Enbridge Inc. unit Enbridge Rail (Philadelphia) LLC and Canopy Prospecting Inc. have formed the Eddystone Rail Co. to develop a unit-train facility and related pipeline infrastructure near Philadelphia, PA, to deliver Bakken and other light sweet crude oil to Philadelphia area refineries.

The project is expected to handle 80,000 b/d in the third quarter 2013 and could ultimately be expanded to receive up to 160,000 b/d for subsequent transport by barge or pipeline to nearby refineries as early as mid-2014, Enbridge said.

Enbridge is to own 75% of the joint venture (JV) and serve as operator of the facility. The total estimated capital cost of the project is $68 million, including interest during construction.

The project includes leasing portions of Exelon Generation’s Eddystone power plant site and reconfiguring existing track to accommodate 120 car unit-trains, installing crude offloading equipment, refurbishing an existing 200,000 bbl tank and upgrading an existing barge loading facility. Additional storage and pipelines connecting Eddystone to Philadelphia area refineries are under development, Enbridge said.

“The Eddystone Rail Co. will be the largest unit-train facility able to receive North Dakota Bakken and other light sweet crudes directly into Philadelphia area refineries” said Canopy President Jack Galloway. “At nearly one million b/d, the region is second only to Houston in the concentration of light sweet refining capacity. Eddystone will be the first to provide access directly to those refineries from a rail facility.”

In early 2013 Enbridge’s Bakken Expansion Program is expected to add 200,000 b/d of export pipeline capacity from the Bakken Shale — 80,000 b/d into Berthold and 120,000 b/d into Cromer, Manitoba — taking Enbridge’s total capacity from North Dakota to 475,000 b/d.

“Rail is the fastest way to provide increased export capacity out of the Bakken, creating a near-term solution to transportation bottlenecks and the resulting crude oil pricing differentials,” said Stephen J. Wuori, president of Enbridge’s liquids pipelines business. “Eddystone is an important step in our longer-term strategy to accommodate the anticipated growth of light crude oil supply and to provide Bakken producers and PADD I refiners cost-effective capacity to premium markets on the eastern side of North America.”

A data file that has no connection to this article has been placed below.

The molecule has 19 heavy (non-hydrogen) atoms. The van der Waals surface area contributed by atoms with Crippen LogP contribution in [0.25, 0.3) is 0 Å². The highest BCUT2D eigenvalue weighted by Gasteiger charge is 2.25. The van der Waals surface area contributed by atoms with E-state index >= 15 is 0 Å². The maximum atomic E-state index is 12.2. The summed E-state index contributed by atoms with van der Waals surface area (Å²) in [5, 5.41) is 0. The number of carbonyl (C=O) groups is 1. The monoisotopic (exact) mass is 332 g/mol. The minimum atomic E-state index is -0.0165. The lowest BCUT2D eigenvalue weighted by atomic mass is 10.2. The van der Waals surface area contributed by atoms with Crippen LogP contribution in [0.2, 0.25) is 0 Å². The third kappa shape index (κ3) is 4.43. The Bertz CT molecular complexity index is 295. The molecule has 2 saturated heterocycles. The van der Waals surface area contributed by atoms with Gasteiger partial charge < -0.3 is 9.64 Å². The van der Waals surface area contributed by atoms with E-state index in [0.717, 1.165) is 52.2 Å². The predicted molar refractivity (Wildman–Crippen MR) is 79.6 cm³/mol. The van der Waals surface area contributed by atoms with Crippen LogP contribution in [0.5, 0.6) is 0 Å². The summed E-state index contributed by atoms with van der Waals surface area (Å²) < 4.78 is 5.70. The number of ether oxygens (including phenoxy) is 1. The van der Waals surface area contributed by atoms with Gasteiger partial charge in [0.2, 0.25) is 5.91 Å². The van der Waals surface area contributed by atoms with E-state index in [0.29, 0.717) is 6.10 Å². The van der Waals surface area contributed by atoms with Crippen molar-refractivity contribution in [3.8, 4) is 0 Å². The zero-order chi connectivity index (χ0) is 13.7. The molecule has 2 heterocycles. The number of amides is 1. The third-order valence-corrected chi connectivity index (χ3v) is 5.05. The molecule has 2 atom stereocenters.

During an October presentation to financial analysts, Wuori talked about how shippers are fickle when basis differentials collapse. Wuori allowed that numerous crude terminaling projects have been announced or completed. But when basis collapses — or a cheaper transport alternative emerges — capacity goes unused.

“Differentials have to remain high and be seen to be remaining high in order for rail to continue to be viable,” he said. “No one is building new track. You hear a lot about loading facilities and unloading facilities and rail cars being welded together, but nobody’s building much for new track…” he said (see Shale Daily, Oct. 5).

Meanwhile, rail transport of Bakken oil continues to grow, and transporters are investing in new facilities on a pace with pipeline takeaway growth, according to statistics from the North Dakota Department of Mineral Resources (see Shale Daily, Nov. 2).

There were 208 rigs active in the Bakken/Sanish/Three Forks last week, up from 182 last year, according to Smith Bits data. Whiting O&G operated the largest number (21) of those rigs, followed by Continental Resources (20), Statoil (Brigham) (18), Hess (15) and Petro Hunt (11).